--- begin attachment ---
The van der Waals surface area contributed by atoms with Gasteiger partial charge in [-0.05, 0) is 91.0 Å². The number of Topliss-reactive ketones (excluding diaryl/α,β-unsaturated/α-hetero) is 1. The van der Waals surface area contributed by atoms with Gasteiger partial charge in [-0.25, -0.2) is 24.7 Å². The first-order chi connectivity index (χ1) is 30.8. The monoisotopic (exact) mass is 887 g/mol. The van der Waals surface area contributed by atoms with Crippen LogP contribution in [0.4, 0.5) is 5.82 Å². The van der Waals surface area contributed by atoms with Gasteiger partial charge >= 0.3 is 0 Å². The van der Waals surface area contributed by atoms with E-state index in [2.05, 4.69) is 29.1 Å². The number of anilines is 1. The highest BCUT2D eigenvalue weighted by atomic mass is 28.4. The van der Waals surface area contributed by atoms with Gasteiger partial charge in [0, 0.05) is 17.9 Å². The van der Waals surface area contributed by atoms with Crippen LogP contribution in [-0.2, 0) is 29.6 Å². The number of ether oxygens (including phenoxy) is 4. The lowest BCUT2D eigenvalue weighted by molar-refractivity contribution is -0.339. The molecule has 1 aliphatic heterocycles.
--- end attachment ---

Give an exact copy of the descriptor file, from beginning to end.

The van der Waals surface area contributed by atoms with Gasteiger partial charge in [-0.05, 0) is 91.0 Å². The number of Topliss-reactive ketones (excluding diaryl/α,β-unsaturated/α-hetero) is 1. The van der Waals surface area contributed by atoms with Gasteiger partial charge in [-0.25, -0.2) is 24.7 Å². The first-order chi connectivity index (χ1) is 30.8. The monoisotopic (exact) mass is 887 g/mol. The van der Waals surface area contributed by atoms with Crippen LogP contribution in [0.4, 0.5) is 5.82 Å². The van der Waals surface area contributed by atoms with Gasteiger partial charge >= 0.3 is 0 Å². The van der Waals surface area contributed by atoms with E-state index in [2.05, 4.69) is 29.1 Å². The number of anilines is 1. The highest BCUT2D eigenvalue weighted by atomic mass is 28.4. The van der Waals surface area contributed by atoms with Gasteiger partial charge in [0, 0.05) is 17.9 Å². The van der Waals surface area contributed by atoms with Crippen LogP contribution in [-0.2, 0) is 29.6 Å². The number of ether oxygens (including phenoxy) is 4. The lowest BCUT2D eigenvalue weighted by molar-refractivity contribution is -0.339. The molecule has 1 aliphatic heterocycles.